Cattle traceability and Canada’s place as a global beef producer: how a tag retention study is helping
Canada has a reputation for producing some of the finest beef in the world. Part of what cements this international standing is our ability to accurately track cattle from their farm of origin right through to slaughter. Using radio-frequency identification (RFID) technology, beef producers provide detailed information about each animal, including health and feed histories.
While this technology already sets Canada apart from other countries, there’s always room for improvement. One of the major concerns for livestock producers has been tags that fall off or become compromised, but until recently the degree of this problem was unclear. To address the issue, Canadian Cattle Identification Agency (CCIA) commenced a National Tag Retention Project in 2011. This project studied the long-term viability of the tags in use.
We spoke with Paul Laronde, tag and technology manager at CCIA, about the project, which was four years in the making.
Q: Why was the tag retention project deemed necessary?
Paul: Tags are mandatory within the system for all cattle leaving the farm of origin. Tag retention is affected by a number of things, and it affects all livestock operators differently. While some industry members have little or no problem with tag retention, others are frustrated by tag loss, which costs time and money. Though there is a lot of anecdotal evidence regarding tag loss from industry members, it was determined that a science-based trial may be able to narrow down the causes and rates of tag loss that are outside of a livestock operator’s control.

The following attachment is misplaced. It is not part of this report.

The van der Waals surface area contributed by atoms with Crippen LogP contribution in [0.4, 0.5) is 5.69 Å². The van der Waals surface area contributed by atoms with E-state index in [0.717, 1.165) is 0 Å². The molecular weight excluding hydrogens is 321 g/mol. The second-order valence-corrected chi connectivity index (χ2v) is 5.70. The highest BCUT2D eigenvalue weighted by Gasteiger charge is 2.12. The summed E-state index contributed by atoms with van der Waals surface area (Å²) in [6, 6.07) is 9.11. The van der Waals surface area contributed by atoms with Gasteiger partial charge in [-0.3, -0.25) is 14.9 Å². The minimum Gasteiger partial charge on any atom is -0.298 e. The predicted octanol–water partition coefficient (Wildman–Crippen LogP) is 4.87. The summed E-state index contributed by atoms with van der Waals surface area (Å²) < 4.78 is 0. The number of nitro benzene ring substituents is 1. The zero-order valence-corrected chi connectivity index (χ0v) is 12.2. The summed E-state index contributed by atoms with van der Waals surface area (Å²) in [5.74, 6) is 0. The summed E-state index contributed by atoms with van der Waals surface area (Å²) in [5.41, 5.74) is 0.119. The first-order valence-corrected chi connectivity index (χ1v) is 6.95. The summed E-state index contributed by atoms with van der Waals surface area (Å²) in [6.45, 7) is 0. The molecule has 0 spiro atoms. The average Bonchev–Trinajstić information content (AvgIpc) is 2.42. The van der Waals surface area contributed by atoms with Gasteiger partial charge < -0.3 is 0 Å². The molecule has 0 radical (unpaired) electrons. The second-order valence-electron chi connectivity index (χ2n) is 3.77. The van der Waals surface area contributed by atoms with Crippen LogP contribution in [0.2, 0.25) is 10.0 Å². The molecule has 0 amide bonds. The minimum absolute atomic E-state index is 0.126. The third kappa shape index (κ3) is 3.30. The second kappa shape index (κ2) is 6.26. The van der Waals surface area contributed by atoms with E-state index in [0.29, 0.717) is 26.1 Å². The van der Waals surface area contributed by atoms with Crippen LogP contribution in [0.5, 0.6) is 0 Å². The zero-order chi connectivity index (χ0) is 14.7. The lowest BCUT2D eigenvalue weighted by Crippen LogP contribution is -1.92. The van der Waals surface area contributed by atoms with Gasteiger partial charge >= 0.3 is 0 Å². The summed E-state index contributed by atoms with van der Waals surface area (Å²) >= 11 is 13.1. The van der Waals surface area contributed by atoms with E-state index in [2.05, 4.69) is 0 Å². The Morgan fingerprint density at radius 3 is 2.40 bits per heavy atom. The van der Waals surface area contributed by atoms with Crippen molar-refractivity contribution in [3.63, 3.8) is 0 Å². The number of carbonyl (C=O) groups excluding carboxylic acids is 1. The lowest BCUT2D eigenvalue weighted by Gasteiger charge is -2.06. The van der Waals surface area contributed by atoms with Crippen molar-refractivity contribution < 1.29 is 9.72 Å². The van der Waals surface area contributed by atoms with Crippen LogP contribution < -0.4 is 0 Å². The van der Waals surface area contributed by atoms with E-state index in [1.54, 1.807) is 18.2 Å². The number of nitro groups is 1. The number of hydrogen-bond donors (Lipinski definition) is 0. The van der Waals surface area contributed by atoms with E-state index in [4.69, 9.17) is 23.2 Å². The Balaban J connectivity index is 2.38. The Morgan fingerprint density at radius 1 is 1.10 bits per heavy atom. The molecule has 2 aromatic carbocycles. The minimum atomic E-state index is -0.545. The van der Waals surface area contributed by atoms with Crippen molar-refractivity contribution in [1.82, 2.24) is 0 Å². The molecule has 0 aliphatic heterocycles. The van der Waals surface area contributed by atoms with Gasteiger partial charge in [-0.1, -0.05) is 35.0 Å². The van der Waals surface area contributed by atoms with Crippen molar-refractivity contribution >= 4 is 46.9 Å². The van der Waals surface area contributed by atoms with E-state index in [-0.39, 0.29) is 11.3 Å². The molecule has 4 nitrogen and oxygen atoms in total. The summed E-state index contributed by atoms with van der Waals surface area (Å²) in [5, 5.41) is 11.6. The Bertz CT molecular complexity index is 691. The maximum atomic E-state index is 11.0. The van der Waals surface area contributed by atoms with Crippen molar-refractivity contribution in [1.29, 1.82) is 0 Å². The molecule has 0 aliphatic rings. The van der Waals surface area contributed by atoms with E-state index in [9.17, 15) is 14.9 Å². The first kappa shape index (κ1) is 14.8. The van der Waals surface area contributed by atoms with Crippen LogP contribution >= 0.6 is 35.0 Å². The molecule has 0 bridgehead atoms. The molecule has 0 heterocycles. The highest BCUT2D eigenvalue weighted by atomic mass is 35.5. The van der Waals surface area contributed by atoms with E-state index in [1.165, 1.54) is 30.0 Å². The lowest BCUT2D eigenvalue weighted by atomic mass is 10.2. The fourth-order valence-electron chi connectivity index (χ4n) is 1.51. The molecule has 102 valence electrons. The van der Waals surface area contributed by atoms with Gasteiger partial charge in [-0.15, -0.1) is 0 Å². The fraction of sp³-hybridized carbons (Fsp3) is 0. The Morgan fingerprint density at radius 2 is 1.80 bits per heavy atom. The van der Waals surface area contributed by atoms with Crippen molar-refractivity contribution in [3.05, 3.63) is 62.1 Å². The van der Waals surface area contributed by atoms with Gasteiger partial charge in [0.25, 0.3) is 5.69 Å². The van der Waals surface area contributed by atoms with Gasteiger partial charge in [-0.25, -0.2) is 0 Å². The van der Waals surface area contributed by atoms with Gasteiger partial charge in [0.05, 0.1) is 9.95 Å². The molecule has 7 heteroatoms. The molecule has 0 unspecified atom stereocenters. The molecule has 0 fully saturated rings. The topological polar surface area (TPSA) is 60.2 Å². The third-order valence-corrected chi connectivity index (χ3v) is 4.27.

Q: Was there a sense before the trial of the expected results?
Paul: Going into the trial, there were no expectations. As a research trial, it is important to generate unbiased data from actual field conditions. It was so important to remove bias from the testing that experienced, third-party cattle-handling experts – professional cowboys – were contracted to apply the approved tags to animals involved in the trial. Since there were no assumptions made about the research trial, there were no surprises.
Q: What were the results?
Paul: We gathered real-world tag retention data, which was analyzed by expert scientists to ensure the data interpretation was valid and relatable to industry. Among the learnings resulting from the trial, were the different retention rates between various tag applicators, and the preference by the professional cowboys for particular applicator(s). CCIA encourages livestock operators to try another brand of tags with matching applicator, if they are experiencing any challenges or frustration with the tag application process.
Q: What are some of the solutions that will be recommended?
Paul: Approved tags performed well for the majority of this study. The comments from the researchers that applied tags have been shared with each approved tag manufacturer as feedback, with the continued goal of working together to improve tag and applicator design and retention in future. One of the critical outputs of the project was to highlight the need for further tag testing – to build on this project’s results and to test tags in the field for longer periods of time.
Moving forward to improve tag retention and effectiveness
CCIA will use the results of this study to recommend solutions for maximizing tag retention and readability, and also to hold manufacturers accountable for the performance of their own products.
You can learn more about the role RFID technology plays in the Canadian beef export market in ‘Why traceability is making Canada a world leader in beef production.’ In other posts you can learn about how RFID technology is assisting with the development of verified sustainable beef and with alleviating the agricultural labour crisis.